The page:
Why You Shouldn’t Focus on Maximizing Shareholder Value

Why You Shouldn’t Focus on Maximizing Shareholder Value

Why You Shouldn’t Focus on Maximizing Shareholder Value 2400 2112 Catherine Bell

Focus – where to put it as a leader.

Broken? Fix it!

Article originally appeared in Women of Influence by Catherine Bell

Catherine Bell is the founder of BluEra, an executive search and team transformation company. She’s also the best-selling and award-winning author of The Awakened Company, a thought-provoking read that explores how treating businesses as communities can transform them for the better. 

Whether you are working for a private or publicly-traded company, you are likely familiar with the concept of maximizing shareholder value. It’s a business model that was born in the eighties, and three decades later, it’s still widely regarded as the ultimate measure of success. Unfortunately, most CEOs I meet with solely focus on financial metrics, simply because this is the mantra they have grown up with.

The model is indicative of a pervasive mindset across the business world: “business is business.” The purpose of a company is to make money, and whatever it takes to do so is okay—as long as it’s legal, at least quasi-legal, or can be gotten away with. While few would admit this publicly, the impact it has had on our economy is impossible to deny. And few would argue that “business as usual” is working well.

The evidence is clear: maximizing shareholder value is a failing concept. 

It brought about the global financial crisis of 2007 through 2009. Fed by a drive for “more,” for decades a select class of investors increasingly used its clout to defang regulations and aggressively engage in high-risk activity, bringing the world’s most powerful economies to the brink of a narrowly-averted global depression.

It has led to corporate scandals—from Enron to Goldman Sachs—that have been met with far fewer repercussions for the perpetrators than for the people they negatively impacted, giving little incentive for corporations to change.

Most importantly, it has ruthlessly sacrificed the broader workforce, by creating a stressful, unfulfilling work environment that prioritizes profit over their welfare. Workplace dissatisfaction is on the rise, while the middle class is steadily shrinking.

Why do we assume that to increase shareholder value is of utmost importance to businesses, when the reality is that increasing shareholder value benefits the few, not the majority?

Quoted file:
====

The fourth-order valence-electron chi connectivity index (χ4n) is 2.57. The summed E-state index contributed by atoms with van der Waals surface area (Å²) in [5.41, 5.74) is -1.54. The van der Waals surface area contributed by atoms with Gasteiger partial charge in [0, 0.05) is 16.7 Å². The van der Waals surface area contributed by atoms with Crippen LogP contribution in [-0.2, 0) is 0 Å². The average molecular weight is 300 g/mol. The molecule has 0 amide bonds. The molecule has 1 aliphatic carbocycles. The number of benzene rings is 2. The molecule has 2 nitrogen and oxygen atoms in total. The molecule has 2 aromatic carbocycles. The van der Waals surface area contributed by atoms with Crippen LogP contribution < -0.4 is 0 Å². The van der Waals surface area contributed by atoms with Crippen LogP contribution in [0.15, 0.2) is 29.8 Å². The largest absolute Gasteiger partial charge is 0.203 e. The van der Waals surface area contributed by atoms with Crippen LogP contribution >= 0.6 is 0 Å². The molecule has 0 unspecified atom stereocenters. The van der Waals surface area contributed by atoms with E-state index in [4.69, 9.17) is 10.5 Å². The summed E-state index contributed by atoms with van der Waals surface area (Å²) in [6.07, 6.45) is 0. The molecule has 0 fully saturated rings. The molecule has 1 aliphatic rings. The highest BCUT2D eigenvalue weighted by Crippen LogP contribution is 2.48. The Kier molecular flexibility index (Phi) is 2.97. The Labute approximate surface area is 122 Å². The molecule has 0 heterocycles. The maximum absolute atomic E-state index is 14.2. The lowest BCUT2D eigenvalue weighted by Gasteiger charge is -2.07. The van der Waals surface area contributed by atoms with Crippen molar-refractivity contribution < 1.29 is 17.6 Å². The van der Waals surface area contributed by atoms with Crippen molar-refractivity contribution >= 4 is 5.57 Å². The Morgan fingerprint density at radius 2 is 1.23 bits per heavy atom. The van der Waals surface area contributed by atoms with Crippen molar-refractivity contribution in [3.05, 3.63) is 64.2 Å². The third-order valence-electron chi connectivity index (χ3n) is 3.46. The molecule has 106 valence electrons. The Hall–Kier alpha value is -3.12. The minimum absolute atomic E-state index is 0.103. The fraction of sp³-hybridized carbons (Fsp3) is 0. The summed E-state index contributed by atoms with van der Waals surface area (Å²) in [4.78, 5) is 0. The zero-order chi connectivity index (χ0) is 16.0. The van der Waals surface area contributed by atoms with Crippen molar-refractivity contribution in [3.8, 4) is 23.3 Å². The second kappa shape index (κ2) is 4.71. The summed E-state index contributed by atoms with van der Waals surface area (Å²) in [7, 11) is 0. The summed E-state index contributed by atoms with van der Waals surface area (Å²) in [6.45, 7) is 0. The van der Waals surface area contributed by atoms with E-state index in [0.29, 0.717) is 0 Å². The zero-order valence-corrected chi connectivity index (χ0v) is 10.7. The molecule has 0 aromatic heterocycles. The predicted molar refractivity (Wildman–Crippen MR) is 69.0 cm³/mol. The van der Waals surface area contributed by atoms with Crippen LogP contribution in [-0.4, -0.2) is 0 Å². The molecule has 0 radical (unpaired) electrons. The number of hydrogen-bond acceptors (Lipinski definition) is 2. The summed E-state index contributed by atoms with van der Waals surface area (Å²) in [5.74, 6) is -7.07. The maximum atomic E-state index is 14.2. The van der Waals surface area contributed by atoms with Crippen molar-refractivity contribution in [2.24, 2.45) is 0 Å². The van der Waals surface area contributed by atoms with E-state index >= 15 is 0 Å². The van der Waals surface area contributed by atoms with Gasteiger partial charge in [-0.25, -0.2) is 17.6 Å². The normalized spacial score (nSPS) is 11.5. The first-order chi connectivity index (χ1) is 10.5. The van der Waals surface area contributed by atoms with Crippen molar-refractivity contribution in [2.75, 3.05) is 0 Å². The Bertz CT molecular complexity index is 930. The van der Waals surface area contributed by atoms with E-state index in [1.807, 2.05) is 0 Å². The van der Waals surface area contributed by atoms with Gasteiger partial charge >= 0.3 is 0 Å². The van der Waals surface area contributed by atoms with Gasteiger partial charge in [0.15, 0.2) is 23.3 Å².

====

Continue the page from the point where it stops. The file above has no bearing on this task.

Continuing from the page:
There’s another option: maximizing stakeholder value. That includes end-users, employees, management, and shareholders. It includes our suppliers, competitors, the communities and countries we operate in, and the planet earth.  We need to put value and emphasis on the quality of our experiences and the joy we are cultivating moment to moment.

focusThis new mindset requires that businesses focus on innovation, improving the wellbeing of their community, and making decisions for the longevity of the company and its team. It enables employees to come into their own, in a fulfilling and creative life. And for all those of you who are still wondering about profit: for the companies that have already shifted into this mode of operation—from Patagonia to Zappos—the financial rewards for the leadership, the team, and the shareholders have been substantial.

I call this being an “awakening company”—an organization that has moved from “me” to “we” in its thinking and practices, and that sees their employees, the communities they serve, and the planet itself as more than mere resources. I’ve seen the benefits in my own business, and I’ve interviewed experts and business leaders who have achieved the same results. So if you’re still focusing on maximizing shareholder value, it’s time reevaluate where that’s taking your business.


Ready to awaken your own business? Get your copy of The Awakened Company, and learn how companies are achieving a new standard of success. A best-seller within a week, one of Eight of the Best Business Books of 2015, and a Nautilus Silver Medal Winner for Best Business Book for 2015, it explores a new way of doing business: incorporating mindfulness and wisdom traditions to ultimately benefit companies, those involved in them, and the planet itself. It has earned praise from business leaders and industry experts, and is the blueprint for the successful executive search and team transformation company, BluEra.

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